My Theory (Destiny)

by EffortlessFury @, Friday, December 01, 2023, 15:55 (178 days ago) @ Robot Chickens

The complexity is the liability of a long history. It’s almost as if telling a continuous story for 10 years on 2 engines may be a bad decision.

The irony is, that there was more / better story in 9 years of Halo as traditional game releases, than 10 years of Destiny as live service.

I've got a whole diatribe I've been thinking about for a while now.

If you want to tell a long form story, the world of that story needs to change. Actions end up feeling meaningless if the world is static.

Traditional games like Halo never let you go back to places unless there was a narrative reason for it and when that happened, the environment changed to reflect the story. Halo CE is perfect at delivering this sense of narrative impact and environmental story-telling. RPGs often include different environment states depending on where you are in the story.

Always-on mmos? You can only change the state of the environment with a great amount of work. If you do, it's likely that old content is unplayable and you've cut off a portion of your fan-base who can't play the stuff the paid for. Everybody loved sunsetting right? Unfortunately, that is the only way for those environments to experience change when they come back. Thus, the narrative feels like you're resetting the stage every few months and none of the threats are real. Every emergency feels contrived. In Halo, the threat of the Covenant wiping out all life was a real potential option. The threat of the Red Legion? Nah, yet they still stalk the European Dead Zone.

Now let's also consider that the game-clock of Destiny's experienced timeline is tied to our own world's passage of time. This is a narrative shackle that robs story-tellers of the ability to jump forward to allow for significant context changes. Imagine if we wrapped up Destiny 1 having defeated the Taken King and put things right in the system for several years. How much more disruptive would the Red War have felt if that plot-line of the Cabal fleeing the Hive took a while to come to fruition as they stormed our system? As it stands, everything is on fire all the time and the pacing just feels off.

With the pairing of this time-line shackle and the inability to easily change the world easily, it is incredibly difficult to tell a story that has any stakes or costs.

Destiny could have been a 10-year story if every installment changed or had a realistic impact on previous game-spaces. Lately, they've been getting a little more clever in how they reference the past which is a good thing. They are still doing it with one arm tied behind their back though.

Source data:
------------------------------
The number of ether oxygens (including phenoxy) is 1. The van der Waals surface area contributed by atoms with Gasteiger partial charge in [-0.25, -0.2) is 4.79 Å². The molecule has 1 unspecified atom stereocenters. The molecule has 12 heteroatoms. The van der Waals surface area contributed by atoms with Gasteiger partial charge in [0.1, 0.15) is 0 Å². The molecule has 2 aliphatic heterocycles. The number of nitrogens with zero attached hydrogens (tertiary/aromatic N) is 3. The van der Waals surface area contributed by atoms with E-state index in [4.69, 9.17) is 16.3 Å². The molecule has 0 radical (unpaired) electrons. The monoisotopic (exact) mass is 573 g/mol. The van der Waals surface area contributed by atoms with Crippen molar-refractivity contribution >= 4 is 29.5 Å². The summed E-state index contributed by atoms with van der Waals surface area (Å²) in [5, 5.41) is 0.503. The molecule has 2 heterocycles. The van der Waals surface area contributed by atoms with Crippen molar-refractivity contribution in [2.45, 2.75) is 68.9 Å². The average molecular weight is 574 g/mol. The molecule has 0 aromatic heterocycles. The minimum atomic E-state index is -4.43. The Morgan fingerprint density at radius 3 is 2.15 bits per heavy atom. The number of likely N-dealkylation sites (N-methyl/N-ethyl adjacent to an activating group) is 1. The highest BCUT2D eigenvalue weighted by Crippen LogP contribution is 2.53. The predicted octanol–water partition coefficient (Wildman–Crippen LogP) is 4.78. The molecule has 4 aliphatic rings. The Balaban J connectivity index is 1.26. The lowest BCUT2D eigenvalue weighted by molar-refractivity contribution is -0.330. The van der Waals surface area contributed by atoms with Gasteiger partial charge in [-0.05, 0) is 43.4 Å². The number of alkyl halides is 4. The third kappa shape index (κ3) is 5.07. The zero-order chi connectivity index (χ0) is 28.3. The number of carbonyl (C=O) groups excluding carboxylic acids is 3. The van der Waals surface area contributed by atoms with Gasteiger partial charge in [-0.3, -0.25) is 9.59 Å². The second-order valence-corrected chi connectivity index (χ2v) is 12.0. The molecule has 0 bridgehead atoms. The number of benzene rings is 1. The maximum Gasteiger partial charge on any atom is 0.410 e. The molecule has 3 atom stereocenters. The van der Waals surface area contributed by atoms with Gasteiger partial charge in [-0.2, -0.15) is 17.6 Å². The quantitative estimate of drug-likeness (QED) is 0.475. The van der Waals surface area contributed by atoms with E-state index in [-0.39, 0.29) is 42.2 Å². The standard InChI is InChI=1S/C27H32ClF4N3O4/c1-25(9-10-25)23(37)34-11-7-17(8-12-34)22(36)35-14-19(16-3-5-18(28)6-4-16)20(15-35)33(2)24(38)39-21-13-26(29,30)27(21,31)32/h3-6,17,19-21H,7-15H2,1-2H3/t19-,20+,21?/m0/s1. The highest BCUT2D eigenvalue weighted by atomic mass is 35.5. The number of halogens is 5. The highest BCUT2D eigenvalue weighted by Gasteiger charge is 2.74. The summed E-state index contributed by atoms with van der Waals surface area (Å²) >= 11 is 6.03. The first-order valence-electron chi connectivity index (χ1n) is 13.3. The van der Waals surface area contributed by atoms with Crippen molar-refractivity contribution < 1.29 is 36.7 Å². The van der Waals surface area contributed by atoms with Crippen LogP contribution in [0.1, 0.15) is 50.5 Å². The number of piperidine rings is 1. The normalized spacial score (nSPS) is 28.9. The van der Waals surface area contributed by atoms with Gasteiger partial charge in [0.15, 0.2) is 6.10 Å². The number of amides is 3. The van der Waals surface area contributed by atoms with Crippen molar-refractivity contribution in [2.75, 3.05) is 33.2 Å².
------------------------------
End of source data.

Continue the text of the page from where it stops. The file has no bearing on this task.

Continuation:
Another example case along this line of thought is Genshin Impact. Genshin is a single player game, for all intents and purposes, so it doesn't have the problem Destiny and other MMOs have; I bring it up, however, as it is a regularly evolving game and does involve some form of these kinds of changes. They add new sections to the map, quests in these areas can permanently add or remove content in the world. Some quests do even more than that (change a bunch of in-game item text and dialogue to reflect a change in history). The game does have co-op, however, and any of those world changes would be reflected when people visit your instance.

So, like a classically styled single player game, the world can evolve and change as the narrative progresses without being hindered by other players' progress, while still being a "live service" that adds new content and story on a regular basis.

But as for the dream of having games that are shared spaces but that also evolve and change, you run into the idea of whether game content should be transient. This wouldn't be an issue if time you spend away is the same as time spent not participating in whatever conflict is on-going, and when you return you are brought up to speed. A cool concept, but at the same time, that means a bunch of content is inaccessible forever, and there's an argument that this isn't worth the experience it provides.

Genshin does dabble with this issue as well. It has events every patch that come and go, and do not (as of now) rerun. They have story, characters are involved and can have development, you might learn new information about the world that foreshadows what is to come. If you weren't playing at the time, you don't get to experience that content. That means everyone does these events together and experiences them as fixed points in time, but that also means a bunch of novel content is lost to time.

There's no good solution to emulating a shared experience that involves the passage of time without being willing to accept that the content, like the passing of time itself, must be transient.

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